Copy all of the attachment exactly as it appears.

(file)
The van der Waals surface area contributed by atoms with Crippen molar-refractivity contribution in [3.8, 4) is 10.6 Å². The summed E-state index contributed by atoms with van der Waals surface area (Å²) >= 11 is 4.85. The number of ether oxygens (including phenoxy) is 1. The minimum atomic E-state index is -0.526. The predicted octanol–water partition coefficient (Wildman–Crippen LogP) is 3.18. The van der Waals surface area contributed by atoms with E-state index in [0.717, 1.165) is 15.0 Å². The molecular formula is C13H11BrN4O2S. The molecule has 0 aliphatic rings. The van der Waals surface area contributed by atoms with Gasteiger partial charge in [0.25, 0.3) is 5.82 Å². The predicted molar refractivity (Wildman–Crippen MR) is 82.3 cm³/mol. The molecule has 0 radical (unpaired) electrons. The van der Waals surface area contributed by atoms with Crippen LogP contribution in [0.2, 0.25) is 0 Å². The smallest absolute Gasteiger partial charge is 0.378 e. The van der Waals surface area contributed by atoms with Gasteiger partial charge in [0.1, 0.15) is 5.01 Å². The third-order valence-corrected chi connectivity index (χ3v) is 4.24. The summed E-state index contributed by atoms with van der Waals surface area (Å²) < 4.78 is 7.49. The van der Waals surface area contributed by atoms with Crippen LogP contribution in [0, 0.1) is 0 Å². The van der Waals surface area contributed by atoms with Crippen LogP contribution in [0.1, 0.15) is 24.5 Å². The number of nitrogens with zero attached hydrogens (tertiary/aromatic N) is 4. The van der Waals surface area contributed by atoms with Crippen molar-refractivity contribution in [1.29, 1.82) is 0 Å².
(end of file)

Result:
The van der Waals surface area contributed by atoms with Crippen molar-refractivity contribution in [3.8, 4) is 10.6 Å². The summed E-state index contributed by atoms with van der Waals surface area (Å²) >= 11 is 4.85. The number of ether oxygens (including phenoxy) is 1. The minimum atomic E-state index is -0.526. The predicted octanol–water partition coefficient (Wildman–Crippen LogP) is 3.18. The van der Waals surface area contributed by atoms with E-state index in [0.717, 1.165) is 15.0 Å². The molecular formula is C13H11BrN4O2S. The molecule has 0 aliphatic rings. The van der Waals surface area contributed by atoms with Gasteiger partial charge in [0.25, 0.3) is 5.82 Å². The predicted molar refractivity (Wildman–Crippen MR) is 82.3 cm³/mol. The molecule has 0 radical (unpaired) electrons. The van der Waals surface area contributed by atoms with Crippen LogP contribution in [0.2, 0.25) is 0 Å². The smallest absolute Gasteiger partial charge is 0.378 e. The van der Waals surface area contributed by atoms with Gasteiger partial charge in [0.1, 0.15) is 5.01 Å². The third-order valence-corrected chi connectivity index (χ3v) is 4.24. The summed E-state index contributed by atoms with van der Waals surface area (Å²) < 4.78 is 7.49. The van der Waals surface area contributed by atoms with Crippen LogP contribution in [0, 0.1) is 0 Å². The van der Waals surface area contributed by atoms with Crippen LogP contribution in [0.1, 0.15) is 24.5 Å². The number of nitrogens with zero attached hydrogens (tertiary/aromatic N) is 4. The van der Waals surface area contributed by atoms with Crippen molar-refractivity contribution in [1.29, 1.82) is 0 Å².